When this step is completed, about 40% of Washington’s vehicle miles of travel will have been transitioned from paying per gallon to paying per mile. Customers will receive regular statements documenting the miles they drove and the amounts they were charged via mileage-based user fees.

Once the transition of the limited-access system is well under way, Washington should begin planning the transition of state and local roadways to a per-mile charging system. Reason Foundation asserts that before the state implements an RUC, lawmakers must enshrine privacy and data security protections in statute, reduce administrative costs to prevent unnecessarily high per-mile charges, reduce construction costs, and resolve ideological disagreements regarding constitutional protection of RUC revenue to ensure that money is dedicated to highways only. These are worthwhile and necessary prerequisites to a successful and user-fee-based road-usage charge being implemented in Washington state.

In the near term, Washington policymakers should take an additional step to prepare for an RUC on limited-access highways. Drawing on the findings of the Transportation Research Board’s study on the future of America’s Interstates, Washington should study the need for modernizing the limited-access system. This study should be conducted corridor by corridor and include cost estimates and timeframes for modernizing highway segments. The feasibility of financing these projects based on bonding the revenue streams should be an integral part of this study. Similar statewide studies have been conducted in Connecticut, Indiana, Michigan, and Wisconsin.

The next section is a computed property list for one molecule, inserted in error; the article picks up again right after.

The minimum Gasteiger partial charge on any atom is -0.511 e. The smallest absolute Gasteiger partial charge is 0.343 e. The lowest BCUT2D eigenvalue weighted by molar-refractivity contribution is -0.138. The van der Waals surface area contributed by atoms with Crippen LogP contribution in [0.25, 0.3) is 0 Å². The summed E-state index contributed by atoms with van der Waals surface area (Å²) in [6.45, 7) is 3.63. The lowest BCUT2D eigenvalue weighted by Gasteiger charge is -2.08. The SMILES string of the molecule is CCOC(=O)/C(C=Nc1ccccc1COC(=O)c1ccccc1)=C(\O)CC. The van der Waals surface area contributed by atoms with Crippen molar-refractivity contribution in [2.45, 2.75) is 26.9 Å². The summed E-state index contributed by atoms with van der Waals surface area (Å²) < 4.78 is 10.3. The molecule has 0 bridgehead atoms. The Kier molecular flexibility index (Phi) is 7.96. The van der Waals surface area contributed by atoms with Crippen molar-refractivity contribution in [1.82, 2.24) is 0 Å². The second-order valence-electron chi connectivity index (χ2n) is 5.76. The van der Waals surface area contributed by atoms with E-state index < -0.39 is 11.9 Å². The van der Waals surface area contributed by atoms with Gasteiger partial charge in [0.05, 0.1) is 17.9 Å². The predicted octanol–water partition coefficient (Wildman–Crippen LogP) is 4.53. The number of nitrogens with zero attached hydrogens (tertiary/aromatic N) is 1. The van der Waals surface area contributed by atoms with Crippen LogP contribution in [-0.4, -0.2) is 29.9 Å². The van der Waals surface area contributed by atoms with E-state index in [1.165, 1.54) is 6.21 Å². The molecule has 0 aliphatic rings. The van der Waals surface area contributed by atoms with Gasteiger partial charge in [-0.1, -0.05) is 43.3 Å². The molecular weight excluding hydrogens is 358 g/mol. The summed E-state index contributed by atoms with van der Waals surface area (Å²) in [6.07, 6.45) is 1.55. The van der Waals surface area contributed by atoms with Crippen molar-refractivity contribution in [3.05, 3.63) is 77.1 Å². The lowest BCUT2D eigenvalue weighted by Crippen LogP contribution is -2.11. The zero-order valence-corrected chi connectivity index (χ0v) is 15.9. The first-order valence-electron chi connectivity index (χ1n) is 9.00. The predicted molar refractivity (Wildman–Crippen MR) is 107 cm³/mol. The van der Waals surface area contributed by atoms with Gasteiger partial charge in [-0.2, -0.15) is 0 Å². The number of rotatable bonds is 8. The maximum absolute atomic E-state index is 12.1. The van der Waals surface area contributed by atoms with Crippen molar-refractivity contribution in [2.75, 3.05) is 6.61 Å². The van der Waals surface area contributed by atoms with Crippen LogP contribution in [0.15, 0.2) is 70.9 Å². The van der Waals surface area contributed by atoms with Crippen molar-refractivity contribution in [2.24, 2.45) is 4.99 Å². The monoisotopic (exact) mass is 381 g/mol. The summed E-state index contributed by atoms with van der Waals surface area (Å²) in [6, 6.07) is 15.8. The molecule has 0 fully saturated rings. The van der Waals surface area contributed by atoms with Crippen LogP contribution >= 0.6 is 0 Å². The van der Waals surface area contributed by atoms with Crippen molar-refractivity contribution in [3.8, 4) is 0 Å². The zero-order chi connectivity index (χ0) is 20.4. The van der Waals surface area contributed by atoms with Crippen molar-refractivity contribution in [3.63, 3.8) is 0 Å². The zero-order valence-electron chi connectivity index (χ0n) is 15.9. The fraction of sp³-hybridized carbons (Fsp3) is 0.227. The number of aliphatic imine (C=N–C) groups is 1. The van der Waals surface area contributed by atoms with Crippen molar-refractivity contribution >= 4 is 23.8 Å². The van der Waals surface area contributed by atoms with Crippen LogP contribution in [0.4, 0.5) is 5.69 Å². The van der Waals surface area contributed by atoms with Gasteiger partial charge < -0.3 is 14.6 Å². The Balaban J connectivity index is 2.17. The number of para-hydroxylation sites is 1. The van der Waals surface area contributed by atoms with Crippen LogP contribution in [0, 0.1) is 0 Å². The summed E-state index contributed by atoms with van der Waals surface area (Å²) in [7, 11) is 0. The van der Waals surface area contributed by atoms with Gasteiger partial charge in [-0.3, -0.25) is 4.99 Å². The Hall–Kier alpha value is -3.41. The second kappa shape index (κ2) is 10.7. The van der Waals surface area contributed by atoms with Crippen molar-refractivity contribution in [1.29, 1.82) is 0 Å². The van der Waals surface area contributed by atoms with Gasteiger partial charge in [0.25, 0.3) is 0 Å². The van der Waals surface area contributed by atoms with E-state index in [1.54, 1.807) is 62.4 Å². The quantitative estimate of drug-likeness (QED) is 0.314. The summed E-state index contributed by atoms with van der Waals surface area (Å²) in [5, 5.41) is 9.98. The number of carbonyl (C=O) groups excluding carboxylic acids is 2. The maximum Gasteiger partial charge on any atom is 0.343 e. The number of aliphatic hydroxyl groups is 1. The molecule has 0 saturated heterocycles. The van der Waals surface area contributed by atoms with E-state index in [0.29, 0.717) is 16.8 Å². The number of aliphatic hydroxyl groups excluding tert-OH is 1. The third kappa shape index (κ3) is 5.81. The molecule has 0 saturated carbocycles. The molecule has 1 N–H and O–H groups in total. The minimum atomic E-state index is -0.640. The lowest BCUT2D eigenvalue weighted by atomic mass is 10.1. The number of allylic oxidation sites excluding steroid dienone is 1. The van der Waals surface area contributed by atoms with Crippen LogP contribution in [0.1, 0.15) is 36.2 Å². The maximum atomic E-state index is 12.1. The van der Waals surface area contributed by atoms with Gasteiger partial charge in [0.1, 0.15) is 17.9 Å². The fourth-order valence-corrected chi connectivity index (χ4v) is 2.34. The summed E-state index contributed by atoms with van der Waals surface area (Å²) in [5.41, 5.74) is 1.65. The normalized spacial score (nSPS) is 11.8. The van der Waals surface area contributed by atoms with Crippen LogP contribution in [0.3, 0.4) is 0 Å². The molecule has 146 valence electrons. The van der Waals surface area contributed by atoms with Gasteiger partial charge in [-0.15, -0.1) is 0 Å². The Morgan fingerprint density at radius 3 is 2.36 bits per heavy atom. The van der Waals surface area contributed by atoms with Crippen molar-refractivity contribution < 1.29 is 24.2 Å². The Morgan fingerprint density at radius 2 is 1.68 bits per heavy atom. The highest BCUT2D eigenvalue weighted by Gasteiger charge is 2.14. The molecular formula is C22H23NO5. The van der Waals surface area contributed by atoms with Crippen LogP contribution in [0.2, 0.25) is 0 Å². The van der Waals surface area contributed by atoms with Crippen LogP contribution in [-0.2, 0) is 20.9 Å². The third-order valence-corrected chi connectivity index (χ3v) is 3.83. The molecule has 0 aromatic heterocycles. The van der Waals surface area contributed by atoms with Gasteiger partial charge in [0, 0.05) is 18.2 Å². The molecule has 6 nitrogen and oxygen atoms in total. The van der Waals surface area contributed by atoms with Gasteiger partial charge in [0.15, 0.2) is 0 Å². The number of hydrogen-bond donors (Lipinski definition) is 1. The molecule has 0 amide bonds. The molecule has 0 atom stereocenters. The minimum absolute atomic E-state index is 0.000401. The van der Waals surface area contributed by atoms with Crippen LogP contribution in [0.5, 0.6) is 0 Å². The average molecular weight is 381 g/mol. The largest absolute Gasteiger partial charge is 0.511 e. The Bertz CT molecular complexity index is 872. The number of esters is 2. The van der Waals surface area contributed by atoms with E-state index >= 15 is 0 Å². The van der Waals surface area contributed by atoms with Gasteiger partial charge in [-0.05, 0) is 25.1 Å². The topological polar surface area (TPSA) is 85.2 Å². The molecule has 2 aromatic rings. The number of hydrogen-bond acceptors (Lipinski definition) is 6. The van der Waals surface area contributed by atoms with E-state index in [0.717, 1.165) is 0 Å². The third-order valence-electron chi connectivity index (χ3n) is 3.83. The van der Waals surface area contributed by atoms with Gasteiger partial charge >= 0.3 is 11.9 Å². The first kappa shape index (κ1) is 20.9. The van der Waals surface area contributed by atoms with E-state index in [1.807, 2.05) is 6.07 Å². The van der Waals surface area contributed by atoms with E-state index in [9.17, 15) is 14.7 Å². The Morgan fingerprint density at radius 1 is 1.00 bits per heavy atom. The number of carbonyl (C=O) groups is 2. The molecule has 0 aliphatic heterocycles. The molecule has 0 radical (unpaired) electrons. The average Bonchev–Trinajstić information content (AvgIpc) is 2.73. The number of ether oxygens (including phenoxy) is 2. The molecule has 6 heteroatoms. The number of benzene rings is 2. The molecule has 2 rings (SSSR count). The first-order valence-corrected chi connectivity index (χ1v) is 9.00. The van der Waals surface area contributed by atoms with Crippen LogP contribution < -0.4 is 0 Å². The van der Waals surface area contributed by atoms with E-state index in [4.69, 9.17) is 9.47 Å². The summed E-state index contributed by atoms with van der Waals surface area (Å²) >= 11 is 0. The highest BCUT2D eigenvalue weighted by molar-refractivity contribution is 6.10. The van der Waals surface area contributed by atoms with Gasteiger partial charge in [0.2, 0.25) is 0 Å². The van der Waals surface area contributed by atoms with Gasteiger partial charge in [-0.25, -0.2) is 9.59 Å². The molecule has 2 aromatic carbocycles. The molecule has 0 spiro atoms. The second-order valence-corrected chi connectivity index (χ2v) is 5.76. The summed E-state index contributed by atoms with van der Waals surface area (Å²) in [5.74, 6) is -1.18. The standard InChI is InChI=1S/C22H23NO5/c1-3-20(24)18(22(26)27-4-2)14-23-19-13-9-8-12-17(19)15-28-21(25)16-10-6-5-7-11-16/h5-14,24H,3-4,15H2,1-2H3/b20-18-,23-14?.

In addition, Washington state policymakers should support Congress’ effort to reduce or eliminate the 1956 ban on using tolls on the Interstate system. Washington state owns its highway network, and the federal government should not be telling Washington how to operate its roadways.

Road usage charges are critical to creating a long-term, sustainable funding mechanism. However, road usage charges must be implemented carefully. If Washington state policymakers follow the recommendations in this brief, the state can be among the leaders in implementing RUCs.